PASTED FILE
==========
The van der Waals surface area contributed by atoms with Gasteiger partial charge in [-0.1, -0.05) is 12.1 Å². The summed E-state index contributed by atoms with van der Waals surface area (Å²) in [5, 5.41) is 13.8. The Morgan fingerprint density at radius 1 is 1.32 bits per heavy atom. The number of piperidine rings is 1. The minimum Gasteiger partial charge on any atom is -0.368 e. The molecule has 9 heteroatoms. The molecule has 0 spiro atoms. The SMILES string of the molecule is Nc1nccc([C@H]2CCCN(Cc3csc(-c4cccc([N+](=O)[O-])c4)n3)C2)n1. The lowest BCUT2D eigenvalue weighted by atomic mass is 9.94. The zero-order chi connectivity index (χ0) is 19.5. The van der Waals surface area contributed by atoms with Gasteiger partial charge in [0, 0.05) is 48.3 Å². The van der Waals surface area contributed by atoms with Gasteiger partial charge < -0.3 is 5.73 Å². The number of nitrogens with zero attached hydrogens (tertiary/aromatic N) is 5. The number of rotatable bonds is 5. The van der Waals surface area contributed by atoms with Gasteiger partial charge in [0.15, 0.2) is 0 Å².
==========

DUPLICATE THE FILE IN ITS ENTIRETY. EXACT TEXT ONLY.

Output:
The van der Waals surface area contributed by atoms with Gasteiger partial charge in [-0.1, -0.05) is 12.1 Å². The summed E-state index contributed by atoms with van der Waals surface area (Å²) in [5, 5.41) is 13.8. The Morgan fingerprint density at radius 1 is 1.32 bits per heavy atom. The number of piperidine rings is 1. The minimum Gasteiger partial charge on any atom is -0.368 e. The molecule has 9 heteroatoms. The molecule has 0 spiro atoms. The SMILES string of the molecule is Nc1nccc([C@H]2CCCN(Cc3csc(-c4cccc([N+](=O)[O-])c4)n3)C2)n1. The lowest BCUT2D eigenvalue weighted by atomic mass is 9.94. The zero-order chi connectivity index (χ0) is 19.5. The van der Waals surface area contributed by atoms with Gasteiger partial charge in [0, 0.05) is 48.3 Å². The van der Waals surface area contributed by atoms with Gasteiger partial charge < -0.3 is 5.73 Å². The number of nitrogens with zero attached hydrogens (tertiary/aromatic N) is 5. The number of rotatable bonds is 5. The van der Waals surface area contributed by atoms with Gasteiger partial charge in [0.15, 0.2) is 0 Å².